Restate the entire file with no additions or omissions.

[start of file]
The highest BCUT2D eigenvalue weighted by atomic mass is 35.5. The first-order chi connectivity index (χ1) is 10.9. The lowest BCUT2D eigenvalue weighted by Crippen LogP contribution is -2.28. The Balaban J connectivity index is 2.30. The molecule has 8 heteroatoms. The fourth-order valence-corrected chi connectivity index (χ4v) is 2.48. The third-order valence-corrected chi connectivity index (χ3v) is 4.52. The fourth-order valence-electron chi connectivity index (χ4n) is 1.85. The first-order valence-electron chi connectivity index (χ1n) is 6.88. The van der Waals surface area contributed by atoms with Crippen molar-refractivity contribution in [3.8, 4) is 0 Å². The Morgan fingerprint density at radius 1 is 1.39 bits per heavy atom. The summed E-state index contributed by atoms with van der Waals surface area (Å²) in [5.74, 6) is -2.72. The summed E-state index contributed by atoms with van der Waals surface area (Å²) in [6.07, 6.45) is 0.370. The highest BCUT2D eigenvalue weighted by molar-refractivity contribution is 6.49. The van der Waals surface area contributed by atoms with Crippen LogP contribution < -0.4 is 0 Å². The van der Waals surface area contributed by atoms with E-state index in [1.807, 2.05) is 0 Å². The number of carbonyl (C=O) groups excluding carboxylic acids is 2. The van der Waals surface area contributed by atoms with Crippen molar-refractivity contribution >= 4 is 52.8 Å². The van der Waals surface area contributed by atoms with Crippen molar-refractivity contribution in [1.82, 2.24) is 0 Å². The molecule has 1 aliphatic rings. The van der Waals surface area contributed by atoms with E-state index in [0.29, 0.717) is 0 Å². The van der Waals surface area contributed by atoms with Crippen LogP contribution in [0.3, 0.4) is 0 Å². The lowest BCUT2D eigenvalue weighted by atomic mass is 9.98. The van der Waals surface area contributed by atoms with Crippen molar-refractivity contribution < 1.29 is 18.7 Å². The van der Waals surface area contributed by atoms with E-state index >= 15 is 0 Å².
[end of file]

The highest BCUT2D eigenvalue weighted by atomic mass is 35.5. The first-order chi connectivity index (χ1) is 10.9. The lowest BCUT2D eigenvalue weighted by Crippen LogP contribution is -2.28. The Balaban J connectivity index is 2.30. The molecule has 8 heteroatoms. The fourth-order valence-corrected chi connectivity index (χ4v) is 2.48. The third-order valence-corrected chi connectivity index (χ3v) is 4.52. The fourth-order valence-electron chi connectivity index (χ4n) is 1.85. The first-order valence-electron chi connectivity index (χ1n) is 6.88. The van der Waals surface area contributed by atoms with Crippen molar-refractivity contribution in [3.8, 4) is 0 Å². The Morgan fingerprint density at radius 1 is 1.39 bits per heavy atom. The summed E-state index contributed by atoms with van der Waals surface area (Å²) in [5.74, 6) is -2.72. The summed E-state index contributed by atoms with van der Waals surface area (Å²) in [6.07, 6.45) is 0.370. The highest BCUT2D eigenvalue weighted by molar-refractivity contribution is 6.49. The van der Waals surface area contributed by atoms with Crippen LogP contribution < -0.4 is 0 Å². The van der Waals surface area contributed by atoms with E-state index in [1.807, 2.05) is 0 Å². The number of carbonyl (C=O) groups excluding carboxylic acids is 2. The van der Waals surface area contributed by atoms with Crippen molar-refractivity contribution >= 4 is 52.8 Å². The van der Waals surface area contributed by atoms with Crippen molar-refractivity contribution in [1.82, 2.24) is 0 Å². The molecule has 1 aliphatic rings. The van der Waals surface area contributed by atoms with E-state index in [0.29, 0.717) is 0 Å². The van der Waals surface area contributed by atoms with Crippen LogP contribution in [0.3, 0.4) is 0 Å². The lowest BCUT2D eigenvalue weighted by atomic mass is 9.98. The van der Waals surface area contributed by atoms with Crippen molar-refractivity contribution < 1.29 is 18.7 Å². The van der Waals surface area contributed by atoms with E-state index >= 15 is 0 Å².